its Kmart and Sears stores and “will continue to right size our store footprint in number and size,” according to a release. Sears said it looked at unprofitable stores. The company told employees at 64 Kmart stores and 39 Sears stores that their stores would be closing between early March and early April. Eligible associates affected by the store closures will receive severance and an opportunity to apply for open positions at area Kmart or Sears stores. Macy’s said it will close 11 stores in early 2018, with the closest in Twin Falls, Idaho. The company announced it would close 100 stores in August 2016. The company

The Sears and Macy’s stores at Columbia Center in Kennewick are not included in a national store closure plan announced Jan. 4.

intends to close 19 more stores as leases or operating covenants expire or sale transactions are completed as part of a multi-year effort. Including the stores announced Jan. 4,

Macy’s has closed 124 stores since 2015. The company also said it would also adjust staff across the organization and further streamline some non-store functions.

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Tri-Cities Area Journal of Business • January 2018

REAL ESTATE & CONSTRUCTION

25

Vineyard resort expected to open this spring in Walla Walla 300-acre destination resort to feature suites, villas, high-end restaurant BY JEFF MORROW

for Tri-Cities Area Journal of Business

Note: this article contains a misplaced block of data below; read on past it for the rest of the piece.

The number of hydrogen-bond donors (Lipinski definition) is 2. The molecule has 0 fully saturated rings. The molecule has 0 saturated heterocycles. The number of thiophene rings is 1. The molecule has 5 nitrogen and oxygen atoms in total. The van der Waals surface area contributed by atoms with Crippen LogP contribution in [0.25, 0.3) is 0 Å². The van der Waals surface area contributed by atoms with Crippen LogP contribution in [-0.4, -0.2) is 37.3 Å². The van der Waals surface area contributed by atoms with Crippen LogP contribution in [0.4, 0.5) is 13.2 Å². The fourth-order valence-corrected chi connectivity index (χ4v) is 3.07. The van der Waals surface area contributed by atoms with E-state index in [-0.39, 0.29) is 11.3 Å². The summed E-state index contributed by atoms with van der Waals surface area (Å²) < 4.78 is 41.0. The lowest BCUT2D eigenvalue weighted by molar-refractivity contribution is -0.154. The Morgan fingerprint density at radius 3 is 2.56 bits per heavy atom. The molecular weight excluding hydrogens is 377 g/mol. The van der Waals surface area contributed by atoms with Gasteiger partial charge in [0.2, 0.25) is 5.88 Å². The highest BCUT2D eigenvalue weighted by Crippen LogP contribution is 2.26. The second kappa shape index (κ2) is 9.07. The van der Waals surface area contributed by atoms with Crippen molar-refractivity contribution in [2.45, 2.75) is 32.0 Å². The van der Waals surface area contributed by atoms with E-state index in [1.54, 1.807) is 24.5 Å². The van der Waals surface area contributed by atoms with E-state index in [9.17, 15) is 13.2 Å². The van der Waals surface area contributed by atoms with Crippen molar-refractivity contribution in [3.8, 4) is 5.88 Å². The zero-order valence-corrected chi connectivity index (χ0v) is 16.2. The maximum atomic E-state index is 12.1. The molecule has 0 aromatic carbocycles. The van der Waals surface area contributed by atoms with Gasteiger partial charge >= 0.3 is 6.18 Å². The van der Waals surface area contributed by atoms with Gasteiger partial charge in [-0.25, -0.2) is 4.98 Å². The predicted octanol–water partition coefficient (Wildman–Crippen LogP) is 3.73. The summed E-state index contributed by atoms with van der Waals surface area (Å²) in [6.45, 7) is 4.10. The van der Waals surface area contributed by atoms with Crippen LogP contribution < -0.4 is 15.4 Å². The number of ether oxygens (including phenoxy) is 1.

Justin Wylie gets excited talking about Eritage resort, a dream that’s been over 10 years in the making. “I’ve got goose bumps right now just talking about it,” said Wylie, owner and winemaker of Va Piano Vineyards in the Walla Walla area. The $3 million Eritage resort, which is under construction, is about a 10-minute drive north of Walla Walla at 1282 Bergevin Springs Road. It was originally scheduled to open in fall 2017, but minor changes in construction and production have pushed the opening back to the spring. The resort will consist of 10 suites, a four-acre man-made lake and a high-end restaurant, all amid vineyards growing in the rolling hills. All told, the property is 300 acres. Wylie is part of a team working to get the project completed. He partnered with Chad Mackey, president of Fire & Vine Hospitality; Scott Knox of Vista Ventures, who is leading the development management; and Business Growth Capital of Long Beach, Calif., which is helping finance the project. In addition, Jason Wilson, a James Beard-award winning chef, is creating a menu for the restaurant. The dream began in 2007 when Wylie saw the potential of the land and bought it for the project. “North of Walla Walla is kind of an area everyone is looking at,” he said. “The future is the north side of town. That land in north Walla Walla is less frost prone. There is cold air drainage there.” It’s better for growing different kinds of grapes, but it offers more, Wyle said. “There is a whole different view of Walla Walla from there,” he said. “The guests will come out.” With the economic crisis of 2008 delaying the project, it really didn’t pick back up until 2014. And the recent construction delays were caused by what Wylie characterized as small things. “We’ve had a couple of things we’ve had to deal with,” he said. “It’s not a simple building to design. All the drawings weren’t complete when we started.” But the project is progressing. “There is still work to be done in the mechanical pool house area,” Wylie said. “We’ve started some landscaping. They’re making progress, and it’s looking beautiful.” Mackey expects construction to be complete in mid- to late January. “Then we’ll start moving in,” said Mackey, who is also president and the chief operating officer of El Gaucho Hospitality in the Seattle area. “We’re looking at a soft opening in March or April. We’ll have friends come in and do a shakeout run.” The first phase includes the main building featuring the 10 suites and the restau-